One of the first and biggest influences on my writing was Orson Scott Card. I read “Ender’s Game” in 9th grade, and it absolutely sparked the writing flame for me. I had already written short stories and my little ‘book’ by then, but it wasn’t until I read that book that it clicked with me—I want to create things just like this.
I went on to read everything Card ever wrote, and that really influenced my style. And then I discovered works by David Eddings, Piers Anthony, Steven Gould, and then eventually Stephen King, Neil Gaiman, Andy Weir, and on to James Rollins, David Baldacci, Dan Brown, and on and on and on.
I’ve lost track of my influences by now. But every book I read informs a little piece of my writer’s soul.
I should also say that I love biographies and histories of science and technology. So Walter Isaacson has been an influence, along with several other non-fiction authors. Too many authors to name, I guess.
When did you first consider yourself a writer? What was that particular incident?
This is a tricky question, because like a lot of writers I don’t know that I really ever considered myself a writer until I’d gotten some sort of external approval. I can say that I most certainly always was a writer, all the way back to that little book at five years old, and likely before that.
Writers write. That’s the definition. So by that definition I’ve been a writer for a long time.
But the first time I actually embraced the title, and stopped feeling like a complete fraud … well, that moment is still forthcoming, I think. I took the professional title ‘Writer’ for the first time around 2003 or so, when I was working on various documentary film productions, and writing for various newspapers and magazines. And I took the title ‘Author’ the first time I published a book, back in 2008. But it wasn’t until lately, here in 2016, and after almost 30 books in print, that I’ve started actually thinking of myself as a writer and author.
Isn’t that strange? I bet a lot of writers feel the same way. I still have doubts sometimes.
Did you ever think that this is what you wanted to do with your life when you were younger?
Dear God, yes. This was all I ever wanted to do. The through-line of my rather eclectic professional career, in a vast variety of titles and industries, has been writing. It’s really the only work I ever wanted for myself. I did it even when I wasn’t supposed to be doing it, while running tests on fixtures at an electronics manufacturer, or while deep frying onion rings and Monte Cristos at a restaurant in my home town. I’ve never been without that voice in my head and my heart, screaming for me to write.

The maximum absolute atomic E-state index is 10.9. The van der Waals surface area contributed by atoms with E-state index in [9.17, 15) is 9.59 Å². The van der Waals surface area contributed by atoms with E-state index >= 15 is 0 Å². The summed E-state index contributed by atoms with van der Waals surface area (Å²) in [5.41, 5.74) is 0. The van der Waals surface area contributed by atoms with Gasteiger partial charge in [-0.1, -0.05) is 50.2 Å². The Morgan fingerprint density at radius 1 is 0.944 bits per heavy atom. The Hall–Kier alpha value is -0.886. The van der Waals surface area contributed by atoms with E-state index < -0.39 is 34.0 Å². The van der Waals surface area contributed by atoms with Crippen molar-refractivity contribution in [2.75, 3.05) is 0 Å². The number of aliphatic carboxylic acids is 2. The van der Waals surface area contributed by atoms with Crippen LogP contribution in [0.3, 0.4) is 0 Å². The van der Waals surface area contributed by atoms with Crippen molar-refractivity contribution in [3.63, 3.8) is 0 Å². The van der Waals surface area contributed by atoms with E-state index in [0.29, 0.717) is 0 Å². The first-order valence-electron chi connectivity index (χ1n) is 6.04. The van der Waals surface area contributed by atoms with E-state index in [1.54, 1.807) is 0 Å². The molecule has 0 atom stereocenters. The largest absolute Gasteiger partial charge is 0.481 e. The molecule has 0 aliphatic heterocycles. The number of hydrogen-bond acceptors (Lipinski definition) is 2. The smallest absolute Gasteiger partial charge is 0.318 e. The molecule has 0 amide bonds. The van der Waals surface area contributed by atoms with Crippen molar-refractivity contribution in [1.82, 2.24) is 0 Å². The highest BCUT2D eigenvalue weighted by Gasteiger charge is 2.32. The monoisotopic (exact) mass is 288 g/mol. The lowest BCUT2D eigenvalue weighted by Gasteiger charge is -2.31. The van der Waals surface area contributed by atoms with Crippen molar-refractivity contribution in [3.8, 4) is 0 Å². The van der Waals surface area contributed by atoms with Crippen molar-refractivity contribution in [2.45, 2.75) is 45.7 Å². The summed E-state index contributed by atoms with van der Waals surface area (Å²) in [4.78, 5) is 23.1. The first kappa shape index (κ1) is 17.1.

Where do you write? Show us your desk but don’t clean it up.
I don’t have a desk anymore. I used to, and I kind of miss it. But as my wife and I downsize so that we can move into an RV full time, and travel while I write, I mostly write from any table or surface that feels comfortable and provides a nice view and a quiet environment.
You can see by the photo that at the moment I’m writing from our large, wooden dining table. That’s kind of a favorite for me, though sometimes the life happening around me can be a distraction.
Distractions can be good, though. They can feed the writer, keep him well groomed, water him with ideas.
I’m not a messy person, so I keep my writing space neat. Mostly it’s and my iPhone, generally a cup of coffee or Earl Grey. Nothing fancy.
Do you have to do anything to get into the zone when you write? Where do you get your ideas from?
I don’t have to get into a zone because I maintain a daily habit of writing.
My first couple of books took two years apiece to write. My third took fifteen days. The shift came when I decided that I needed to develop a daily writing habit, so I could produce more books, faster. If I wanted to treat my work as a business (and I did), I had to produce more than a book every two years.
Ideas are a different story. I get ideas from everywhere. Literally.
I recently shifted from writing purely science fiction and fantasy to writing thrillers. It was a good move for me—I’m enjoying the work more than ever, and I’m producing stories that really hit the right notes with my readers.
My most recent book, at the time of this interview, is ‘The Coelho Medallion.’ That’s the first in my Dan Kotler series, and it’s a pure thriller. It deals with the idea that Vikings may have penetrated deeper into the heart of pre-Columbian United States than we ever imagined. And that idea isn’t fiction. We’ve recently uncovered Viking artifacts in a number of really unexpected places in the United States.
I first encountered that idea in a magazine article, but then I came across it in several television documentaries and programs on History Channel and Travel Channel. So the idea was there. And all it took was for me to combine it with another idea, that of an underground river, and I had the seed of a good story.